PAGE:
Do you eat from your garden?

by Lt. Col. Brenda D. White, MS, RDN, LD.
Dwight D. Eisenhower Army Medical Center 
Maintaining a healthy, balanced, and sustainable diet helps build wellness across many areas of health.  — Graphic by Scott Speaks/Dwight D. Eisenhower Army Medical Center 

March was National Nutrition Month. This year’s theme is “Beyond the Table.” Do you eat from your garden? If your answer is…, “Yeah, right. NO! Most likely, if you are like me, you don’t have the time or the patience to wait on your fruit and vegetables to grow. However, consuming a variety of fruit and vegetables daily decreases your risk of various diseases (i.e., heart disease, cancer, etc.) and other disorders/ailments. Fruits and vegetables contain essential vitamins, minerals, fiber, and those wonderful phytochemicals — immune properties/antioxidants.

If I’m being honest, I’d eat Idaho potatoes (if longterm, poor health wasn’t a concern!) three times a day — fried, steamed, boiled, or in a chip. Two of my favorite healthy produce items are Pink Lady apples and fresh or frozen broccoli steamed because they are loaded with Vitamins A and C, iron, and taste delicious.

It is recommended that half of your plate be dedicated to fruit and vegetables. So, does your plate usually contain half or is it one-fourth or less or no vegetables at all? When you shop for fruit and/or vegetables, do you know what to buy and what nutrients they contain. Many grocery stores now have the nutrition information about the fruit or vegetable on cards/tabs near the produce. Most fruit and vegetables contain fiber (soluble/insoluble), key nutrients such as Vitamins A and C, potassium, iron, folic acid, and a variety of other nutrients which are good for the body.

Have you ever noticed when you shop for groceries, most of the foods your body needs for nourishment/sustainment are located on the outskirts of the store, in a full circle? Take a look the next time you shop at the commissary or local grocery; your fruit and vegetables will be located on the outskirts of the store, to your left or your right. The aisles are where you will find most of the enticing items such as your chips, dips, sodas, cereals, candy and prepared or processed dry box foods/ingredients (i.e., macaroni and cheese, Hamburger Helper, etc.). Next time, try to bypass those aisles until you’ve selected and loaded your cart with fresh or frozen fruit and vegetables. You might be pleasantly surprised at how much healthier you and your grocery cart will look!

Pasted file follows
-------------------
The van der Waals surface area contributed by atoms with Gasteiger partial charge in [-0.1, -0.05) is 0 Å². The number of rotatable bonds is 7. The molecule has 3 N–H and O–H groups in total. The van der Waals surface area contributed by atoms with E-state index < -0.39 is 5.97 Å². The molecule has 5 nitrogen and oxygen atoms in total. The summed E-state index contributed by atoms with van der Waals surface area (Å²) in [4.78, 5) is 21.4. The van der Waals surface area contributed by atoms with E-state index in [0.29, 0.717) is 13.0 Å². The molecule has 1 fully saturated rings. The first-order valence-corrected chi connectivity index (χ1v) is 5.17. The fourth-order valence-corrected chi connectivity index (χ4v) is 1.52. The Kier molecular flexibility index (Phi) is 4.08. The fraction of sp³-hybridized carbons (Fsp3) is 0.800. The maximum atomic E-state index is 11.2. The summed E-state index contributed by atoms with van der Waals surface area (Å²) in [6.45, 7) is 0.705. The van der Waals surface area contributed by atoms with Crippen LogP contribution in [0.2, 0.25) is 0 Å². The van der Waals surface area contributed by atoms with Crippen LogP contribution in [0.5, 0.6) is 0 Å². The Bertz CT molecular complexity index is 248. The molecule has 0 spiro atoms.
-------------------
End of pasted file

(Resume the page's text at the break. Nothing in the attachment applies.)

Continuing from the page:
If you are in a rush, canned vegetables are acceptable but, fresh/frozen retain more nutritional value. Choose a variety of vegetables such as greens, broccoli, peppers, squash, sweet potatoes, brussels sprouts, asparagus, cauliflower, etc. A serving is ½ cup if the vegetable has been cooked, but if served raw, then 1 cup is a serving. Non-starchy vegetables have about 5 to 25 calories per serving; starchy vegetables (i.e., my Idaho potato) will contain about 80 calories per serving. Eat your vegetables as a snack or/and a part of your daily plate serving. I normally combine my vegetables during cooking. I add a tablespoon of olive oil and mixed seasonings to blackeye peas and green beans or vegan meat-like crumbles with hominy corn or lima beans. Remember cucumbers, iceberg lettuce, etc. have about 5 calories per servings.

Fresh or dried fruit such as apples, oranges, pears, berries, peaches, nectarines, avocados are your best choice. Avocados are quite tasty, but often get a “bad rep” due to their high-fat content; remember the fat is monounsaturated and is good for your heart. Fresh is better, but juices are also a good choice. So, if you drink juice as a fruit substitute, ensure you are consuming 100 percent juice. Don’t be fooled by juices that advertise 100 percent Vitamin C – as they might be “loaded” with corn syrup. A serving of fruit can range from one small or medium piece of fruit to ¼ to ½ cup of dried fruit or fruit juice.

Whether you like fruit and don’t like vegetables, or vice versa, you will benefit from a good variety of either.